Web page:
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[Fort Hood]Hasan Frequented Local Strip Club

Discussion in 'BBS Hangout: Debate & Discussion' started by PointForward, Nov 9, 2009.

  1. MojoMan

    MojoMan Member

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    Good post. Thanks for the clarification.

    I do not think this has happened before, but you and I could be roughly in agreement on this issue.

    Go figure. :)
     
  2. LosPollosHermanos

    LosPollosHermanos Houston only fan
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    I an going to stand by the fact t hat him being mentally unstable is the main contributing factor. If 9/11 never happened, we wouldn't be having this argument, but sadly, it has.


    Still, since then, one muslim psychiatrist in the military has done this in the 8 years. Barring muslims from the military would create a MASSIVE backlash. Extremist christian groups, extremist muslims, etc.. its all the same. Our founding fathers were incredibly sage in the fact they excluded religon from government. God help us if this Nutjob group ever had any say, actually if any Right Wing nutjob were to take office, you would see it.

    Repercussions in American society would be immense, with Muslims stigmatized and harassed throughout the nation. A movement would arise to ban the possession of firearms by Muslims (ironically pushed by the same Conservatives who go to the mat against any and all regulation of firearms). It would be a civil liberties catastrophe, de facto at least, perhaps even de jure. Some non-military American Muslims might "snap" due to this increased harassment and attack their fellow citizens.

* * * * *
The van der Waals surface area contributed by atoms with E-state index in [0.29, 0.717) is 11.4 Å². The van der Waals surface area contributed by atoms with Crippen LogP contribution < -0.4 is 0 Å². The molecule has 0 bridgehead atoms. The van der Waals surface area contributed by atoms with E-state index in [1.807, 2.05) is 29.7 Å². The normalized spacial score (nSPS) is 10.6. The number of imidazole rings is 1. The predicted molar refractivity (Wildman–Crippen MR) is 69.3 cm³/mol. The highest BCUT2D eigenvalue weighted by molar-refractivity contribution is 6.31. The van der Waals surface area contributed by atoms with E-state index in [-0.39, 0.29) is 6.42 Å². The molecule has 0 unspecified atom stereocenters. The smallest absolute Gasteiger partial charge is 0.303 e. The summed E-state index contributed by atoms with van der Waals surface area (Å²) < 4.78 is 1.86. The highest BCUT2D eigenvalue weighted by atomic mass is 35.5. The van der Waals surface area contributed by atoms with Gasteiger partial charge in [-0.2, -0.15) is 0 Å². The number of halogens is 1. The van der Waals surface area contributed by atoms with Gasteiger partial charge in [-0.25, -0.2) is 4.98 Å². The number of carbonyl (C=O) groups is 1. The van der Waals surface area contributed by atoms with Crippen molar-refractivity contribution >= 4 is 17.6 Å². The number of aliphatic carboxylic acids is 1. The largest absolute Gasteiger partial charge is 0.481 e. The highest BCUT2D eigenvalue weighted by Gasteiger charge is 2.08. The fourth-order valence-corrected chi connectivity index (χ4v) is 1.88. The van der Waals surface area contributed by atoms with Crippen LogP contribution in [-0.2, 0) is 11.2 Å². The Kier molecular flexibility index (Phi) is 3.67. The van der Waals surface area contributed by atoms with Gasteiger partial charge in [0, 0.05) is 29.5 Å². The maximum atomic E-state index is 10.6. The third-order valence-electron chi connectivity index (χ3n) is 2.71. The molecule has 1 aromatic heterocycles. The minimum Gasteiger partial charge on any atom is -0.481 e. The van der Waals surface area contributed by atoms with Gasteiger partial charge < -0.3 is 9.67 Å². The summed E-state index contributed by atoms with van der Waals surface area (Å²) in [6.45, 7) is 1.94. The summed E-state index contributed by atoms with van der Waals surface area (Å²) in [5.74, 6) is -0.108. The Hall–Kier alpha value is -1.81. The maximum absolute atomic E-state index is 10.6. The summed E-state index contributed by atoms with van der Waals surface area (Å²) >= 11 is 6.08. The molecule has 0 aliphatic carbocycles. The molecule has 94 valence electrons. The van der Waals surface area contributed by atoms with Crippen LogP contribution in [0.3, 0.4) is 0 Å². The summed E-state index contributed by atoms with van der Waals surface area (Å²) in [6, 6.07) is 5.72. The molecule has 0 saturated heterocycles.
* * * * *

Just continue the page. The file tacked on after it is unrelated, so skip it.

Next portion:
"In this attempt to mitigate the threat from a scattered few Muslims in the military, 99.999?% of American Muslims would suffer grave injustice. What, really, would the NMMA ban accomplish? Former military Muslims consciously planning to attack US military forces would surely shift their focus to a mass-casualty civilian attack, via a home made bomb or illegally obtained handguns (assuming some law arose against Muslim gun ownership), or even by driving at high speed into a crowd. Military-serving Muslims who might have been harassed into a "snap" attack against their comrades are just as likely to be so harassed by civilians in the climate of fear and hate generated by legalized discrimination.

    By enacting NMMA, it turns out we have solved nothing, and caused much harm. We have simply exchanged military targets for civilian targets, have we not? The casualties of Ft. Hood did their duty as our shield and protectors - as has happened before and may sadly happen again despite all appropriate vigilance. But for the Ft. Hood soldiers, it would have been us - assuming the Ft. Hood shooter was a conscious IPR enemy, and not simply insane. We would dishonor the dead if we responded by posthumously denying them their noble defense of the rest of us, dishonor them if we assaulted our Constitution and its ideals they swore to uphold."